Senate Bill 91 is the first bill Governor Walker signed into law in 2017. It allows the State of Alaska to use federal funds for distributing naloxone. Also, two mushers from this year’s Iditarod sled dog race brought attention to the opioid epidemic by carrying opioid overdose rescue kits in their sleds along the trail.
Some highlights of the legislation include giving patients the ability to refuse opioids for any reason while in medical care, limiting an initial prescription of opioids to a seven-day supply for outpatient use, and requiring further education for medical providers on the topics of pain management and opioid addiction.
The ACU rated Alaska legislators at 53% in the House and 47% in the Senate for their votes’ consistency with ideals described by the U.S. Constitution. House Rep. Steve Thompson will receive an ACU Ratings Award this year.
Water and sewer infrastructure in rural Alaska will soon be under review by a new state advisory committee. House Bill 209, sponsored by Nome Representative Neal Foster, was signed into law on July 28th.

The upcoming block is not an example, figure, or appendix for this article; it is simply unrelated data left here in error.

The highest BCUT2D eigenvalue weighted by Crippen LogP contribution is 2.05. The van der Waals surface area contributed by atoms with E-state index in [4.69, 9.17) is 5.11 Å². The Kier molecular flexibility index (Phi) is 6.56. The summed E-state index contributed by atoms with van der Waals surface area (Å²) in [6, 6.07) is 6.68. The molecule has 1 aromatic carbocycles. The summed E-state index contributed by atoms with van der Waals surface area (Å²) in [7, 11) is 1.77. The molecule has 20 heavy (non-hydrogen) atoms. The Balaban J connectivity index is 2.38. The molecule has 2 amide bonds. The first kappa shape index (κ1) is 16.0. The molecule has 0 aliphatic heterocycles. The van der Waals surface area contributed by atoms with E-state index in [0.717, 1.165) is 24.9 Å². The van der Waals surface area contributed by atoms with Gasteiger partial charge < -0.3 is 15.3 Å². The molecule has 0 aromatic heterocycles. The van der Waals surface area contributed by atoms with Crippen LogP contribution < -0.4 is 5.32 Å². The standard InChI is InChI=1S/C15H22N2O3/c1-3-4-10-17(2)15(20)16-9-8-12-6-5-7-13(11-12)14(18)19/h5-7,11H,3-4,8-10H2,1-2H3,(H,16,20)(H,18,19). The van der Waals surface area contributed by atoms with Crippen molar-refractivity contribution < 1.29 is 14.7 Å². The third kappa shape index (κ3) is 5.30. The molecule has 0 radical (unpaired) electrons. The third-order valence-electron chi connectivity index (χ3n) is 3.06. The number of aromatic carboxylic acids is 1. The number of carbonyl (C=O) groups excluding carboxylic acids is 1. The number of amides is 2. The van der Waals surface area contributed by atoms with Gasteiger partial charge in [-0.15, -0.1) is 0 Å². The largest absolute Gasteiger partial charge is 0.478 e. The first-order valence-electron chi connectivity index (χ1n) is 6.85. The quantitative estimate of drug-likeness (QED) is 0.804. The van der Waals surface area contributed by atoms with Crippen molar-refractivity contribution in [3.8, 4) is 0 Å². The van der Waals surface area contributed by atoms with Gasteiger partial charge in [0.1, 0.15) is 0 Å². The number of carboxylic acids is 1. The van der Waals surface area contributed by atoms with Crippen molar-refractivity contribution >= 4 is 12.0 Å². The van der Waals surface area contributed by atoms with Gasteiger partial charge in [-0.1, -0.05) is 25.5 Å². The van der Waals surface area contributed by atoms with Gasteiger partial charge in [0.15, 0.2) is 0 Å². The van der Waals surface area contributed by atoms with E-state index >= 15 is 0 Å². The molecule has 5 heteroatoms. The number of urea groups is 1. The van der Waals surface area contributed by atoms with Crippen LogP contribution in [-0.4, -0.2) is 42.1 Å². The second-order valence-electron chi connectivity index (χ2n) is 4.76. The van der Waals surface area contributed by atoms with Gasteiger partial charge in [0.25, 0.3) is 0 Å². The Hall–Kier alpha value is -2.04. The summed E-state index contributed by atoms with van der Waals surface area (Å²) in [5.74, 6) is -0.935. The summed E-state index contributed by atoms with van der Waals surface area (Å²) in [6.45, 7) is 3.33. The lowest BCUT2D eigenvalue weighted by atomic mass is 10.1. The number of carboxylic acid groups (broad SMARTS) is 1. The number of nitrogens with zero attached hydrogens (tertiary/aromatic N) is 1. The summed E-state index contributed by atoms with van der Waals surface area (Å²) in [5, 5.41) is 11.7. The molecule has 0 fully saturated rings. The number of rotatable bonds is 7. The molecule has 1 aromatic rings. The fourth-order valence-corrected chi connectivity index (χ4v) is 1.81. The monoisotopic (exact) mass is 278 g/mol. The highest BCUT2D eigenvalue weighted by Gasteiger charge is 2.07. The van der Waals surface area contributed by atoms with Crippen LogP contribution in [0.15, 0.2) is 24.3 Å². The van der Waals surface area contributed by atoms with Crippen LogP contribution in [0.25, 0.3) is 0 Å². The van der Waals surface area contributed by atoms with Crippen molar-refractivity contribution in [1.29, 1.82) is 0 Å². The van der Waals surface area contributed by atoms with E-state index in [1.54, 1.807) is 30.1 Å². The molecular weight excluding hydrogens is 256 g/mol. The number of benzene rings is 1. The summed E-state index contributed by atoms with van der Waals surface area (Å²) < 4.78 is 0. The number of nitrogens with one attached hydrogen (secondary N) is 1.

Emmonak’s city manager has sent the disaster declaration to Gov. Bill Walker and the Alaska State Legislature, requesting $750,000.
Nome Public Schools has drafted a $14.6 million budget. The district will finalize the budget on April 12, the same day lawmakers are set to gavel out.
“Things look promising — as best as they could,” said Superintendent Shawn Arnold. “As it is right now, education spending is fairly intact.”
Over the last five years, donations have kept JROTC afloat. But the district can’t sustain the program any longer — especially as they expect cuts in education funding.
The closure would save more than a million dollars outright, but some say it would come at the expense of kids who live in western Alaska.
With Alaska’s deficit nearing $4 billion, Foster says cuts are coming and they’ll have major repercussions for the Bering Strait Region.